When we think about getting in touch with religion, it’s not always about reimagining our relationship with the deity (or deities) we serve. The great thing about being a Hindu is that our relationship with our gods stems from mythologies and stories, which is pretty awesome considering that you get to pray to a Goddess of Birth and Destruction once a year. The somewhat-unfortunate thing is that nowadays, Hindu kids in the U.S, or even outside of India, don’t really get exposed to these myths and tales of the divine.
I will continuously point out that most school curriculums (In the Western world) teach way too much Greek and Roman mythologies, and not enough about Asian or other lesser-known pagan ones. Of course, there is nothing wrong with Ancient Greek and Roman epics (heck, I was a big fan of those and Egyptian mythologies in particular. Still kind of am), but leaving out one of the oldest and still vastly-practiced polytheistic religions from a social studies textbook is a big fat shame.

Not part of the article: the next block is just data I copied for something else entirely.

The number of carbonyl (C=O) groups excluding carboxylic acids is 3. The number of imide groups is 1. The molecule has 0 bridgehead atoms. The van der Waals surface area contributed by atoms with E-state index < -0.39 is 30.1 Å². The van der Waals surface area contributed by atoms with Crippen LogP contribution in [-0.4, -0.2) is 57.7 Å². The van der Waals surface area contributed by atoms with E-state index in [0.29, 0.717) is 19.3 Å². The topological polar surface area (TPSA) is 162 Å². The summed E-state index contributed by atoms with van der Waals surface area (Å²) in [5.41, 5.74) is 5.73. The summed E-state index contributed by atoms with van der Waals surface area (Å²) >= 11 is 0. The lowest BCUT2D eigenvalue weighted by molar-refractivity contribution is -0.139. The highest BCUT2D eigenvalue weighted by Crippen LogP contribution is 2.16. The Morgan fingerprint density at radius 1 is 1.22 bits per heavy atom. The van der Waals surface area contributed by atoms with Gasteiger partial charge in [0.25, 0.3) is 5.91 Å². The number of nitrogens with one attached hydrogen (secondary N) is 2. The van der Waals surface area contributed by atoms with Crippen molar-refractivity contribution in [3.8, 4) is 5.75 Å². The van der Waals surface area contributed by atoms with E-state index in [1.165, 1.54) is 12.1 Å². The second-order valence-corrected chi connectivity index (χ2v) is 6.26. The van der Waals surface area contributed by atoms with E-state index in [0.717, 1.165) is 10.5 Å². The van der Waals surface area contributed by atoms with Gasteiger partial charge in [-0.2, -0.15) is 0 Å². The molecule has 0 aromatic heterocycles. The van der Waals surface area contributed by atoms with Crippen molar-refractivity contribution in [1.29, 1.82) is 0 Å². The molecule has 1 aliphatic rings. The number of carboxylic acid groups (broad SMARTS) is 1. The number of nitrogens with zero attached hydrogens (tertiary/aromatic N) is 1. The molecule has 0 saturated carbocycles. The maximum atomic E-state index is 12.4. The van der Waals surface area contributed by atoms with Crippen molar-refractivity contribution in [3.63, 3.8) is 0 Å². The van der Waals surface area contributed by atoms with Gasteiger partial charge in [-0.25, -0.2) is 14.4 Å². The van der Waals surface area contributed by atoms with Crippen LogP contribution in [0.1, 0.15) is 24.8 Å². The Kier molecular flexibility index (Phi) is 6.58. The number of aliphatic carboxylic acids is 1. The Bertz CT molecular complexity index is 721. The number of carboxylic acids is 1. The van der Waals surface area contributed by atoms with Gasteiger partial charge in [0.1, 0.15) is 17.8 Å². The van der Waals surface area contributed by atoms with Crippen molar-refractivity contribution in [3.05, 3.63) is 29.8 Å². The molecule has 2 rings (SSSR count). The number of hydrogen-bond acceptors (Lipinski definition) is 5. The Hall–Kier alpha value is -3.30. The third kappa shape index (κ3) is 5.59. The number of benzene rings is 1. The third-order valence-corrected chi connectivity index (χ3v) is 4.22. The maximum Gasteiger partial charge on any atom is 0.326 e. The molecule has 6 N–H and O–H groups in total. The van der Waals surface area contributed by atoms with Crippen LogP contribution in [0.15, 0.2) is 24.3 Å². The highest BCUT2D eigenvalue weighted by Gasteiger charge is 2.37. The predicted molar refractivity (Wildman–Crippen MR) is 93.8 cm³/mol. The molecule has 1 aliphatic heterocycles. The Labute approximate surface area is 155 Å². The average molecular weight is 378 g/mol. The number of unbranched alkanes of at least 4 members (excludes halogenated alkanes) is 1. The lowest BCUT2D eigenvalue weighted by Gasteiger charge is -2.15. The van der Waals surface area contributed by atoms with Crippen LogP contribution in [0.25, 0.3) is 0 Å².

So I decide to start at phase one, asking myself the question: How can I make some of the gods I know more familiar (and fun) to not only those kids, but anyone who wants to learn about them? Continue reading